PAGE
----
The OCR is at an all time low—what does this mean for the economy?

The OCR is at an all time low—what does this mean for the economy?

In August this year, The Reserve Bank of New Zealand (RBNZ) lowered their official cash rate (OCR) to 1%—a 50 basis point cut and a record low. While everyone knew a cut was coming, it was certainly bigger than expected. The cut may signal a recession and weakness in the economy—in a healthy economy prices tend to go up (inflation). It is predicted that another cut will likely take place in November when RBNZ is due to review rates again.

 

RBNZ uses the OCR to control inflation. So if inflation is running hot they increase the rate and if it runs cold, they reduce the rate. As we currently stand, inflation is running low, this usually means the economy is not spending and the lowering of the rate is a way to stimulate the market.

 

The low OCR is of course great news for investors borrowing money, especially for those who have mortgages—if interest rates are due to be renewed, they will be able to switch to much lower rates. However, what all this will ultimately lead to is a widening of the gap between the rich and the poor. A lot of the time, what happens when an OCR is this low is that it is the wealthier people, those with the largest holdings and investments, that benefit the most. The low interest rates result in the wealthiest people and organisations investing more in assets such as shares and properties which in turn increases demand which then leads to the prices for these assets to increase as well. People without assets and with low incomes are the ones that end up suffering. At first glance, we might say, “but it helps debts and makes debt management more affordable” but we have to remember that those who are in poorer income groups usually rely heavily on credit cards and other consumer-good loans and rates for those types of debts have barely budged. While RBNZ uses the OCR to help when the economy is struggling, one of the side-effects is the way in which it impacts the distribution of wealth.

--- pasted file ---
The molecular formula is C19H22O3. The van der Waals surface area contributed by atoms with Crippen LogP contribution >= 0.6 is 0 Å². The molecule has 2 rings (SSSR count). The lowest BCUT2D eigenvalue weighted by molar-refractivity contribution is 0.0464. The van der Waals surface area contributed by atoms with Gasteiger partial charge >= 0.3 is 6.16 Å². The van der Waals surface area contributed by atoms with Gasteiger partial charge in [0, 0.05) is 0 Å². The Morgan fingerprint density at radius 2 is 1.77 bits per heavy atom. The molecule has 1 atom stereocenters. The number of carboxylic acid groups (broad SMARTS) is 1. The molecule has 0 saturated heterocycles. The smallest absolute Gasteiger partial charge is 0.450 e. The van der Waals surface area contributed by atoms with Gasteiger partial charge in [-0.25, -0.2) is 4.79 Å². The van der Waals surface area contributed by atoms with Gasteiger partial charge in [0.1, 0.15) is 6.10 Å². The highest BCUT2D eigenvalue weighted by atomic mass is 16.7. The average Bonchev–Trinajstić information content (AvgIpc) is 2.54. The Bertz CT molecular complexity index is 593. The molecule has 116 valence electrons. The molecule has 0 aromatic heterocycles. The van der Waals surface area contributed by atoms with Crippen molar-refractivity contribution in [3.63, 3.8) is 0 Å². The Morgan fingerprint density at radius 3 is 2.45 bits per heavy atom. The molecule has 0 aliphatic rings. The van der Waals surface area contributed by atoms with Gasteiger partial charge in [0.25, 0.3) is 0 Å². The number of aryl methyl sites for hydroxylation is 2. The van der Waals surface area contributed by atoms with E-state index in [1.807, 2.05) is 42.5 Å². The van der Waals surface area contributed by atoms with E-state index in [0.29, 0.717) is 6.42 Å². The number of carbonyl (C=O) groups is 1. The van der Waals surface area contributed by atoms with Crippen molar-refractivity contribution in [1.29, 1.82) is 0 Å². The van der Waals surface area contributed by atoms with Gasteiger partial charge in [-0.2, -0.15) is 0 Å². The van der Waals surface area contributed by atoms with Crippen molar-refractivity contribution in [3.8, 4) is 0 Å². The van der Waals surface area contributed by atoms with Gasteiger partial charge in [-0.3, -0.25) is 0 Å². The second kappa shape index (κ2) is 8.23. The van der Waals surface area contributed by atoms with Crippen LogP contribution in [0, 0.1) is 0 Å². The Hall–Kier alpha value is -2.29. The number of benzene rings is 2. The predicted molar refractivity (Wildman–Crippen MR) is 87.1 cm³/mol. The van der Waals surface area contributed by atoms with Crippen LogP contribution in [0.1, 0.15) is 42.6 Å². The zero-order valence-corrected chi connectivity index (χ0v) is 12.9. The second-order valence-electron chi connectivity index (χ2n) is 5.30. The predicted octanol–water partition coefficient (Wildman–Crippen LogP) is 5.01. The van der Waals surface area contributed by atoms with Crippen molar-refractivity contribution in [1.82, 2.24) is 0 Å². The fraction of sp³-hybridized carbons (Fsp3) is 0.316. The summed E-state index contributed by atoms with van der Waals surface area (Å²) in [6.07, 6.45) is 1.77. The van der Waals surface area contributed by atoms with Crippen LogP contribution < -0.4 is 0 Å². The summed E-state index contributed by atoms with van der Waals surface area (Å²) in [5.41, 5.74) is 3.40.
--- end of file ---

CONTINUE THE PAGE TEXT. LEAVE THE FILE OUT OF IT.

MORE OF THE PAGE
What we require is more education around investment in the lower socio-economic groups. One of the key issues I have found is the difference in the mentality between the rich and the poor: the difference lies in how money-rich people use their money compared to the money-poor. The money-rich focus on saving to invest or investing while the money-poor focus on spending or saving to spend on items with no long-term value. For example, let’s say you receive an annual bonus of $20,000, what would you do with it? Money-rich people would save it as a deposit for an investment, or they would invest it if they were already on their investment journey, while money-poor people would plan on buying something like a new car, a new toy, a new dress, etc., or would save it in order to buy those consumer goods. Each of us has the power to choose which group we want to be a part of. Each of us has the power to balance the economy so that it isn’t just the rich that are always benefiting from it.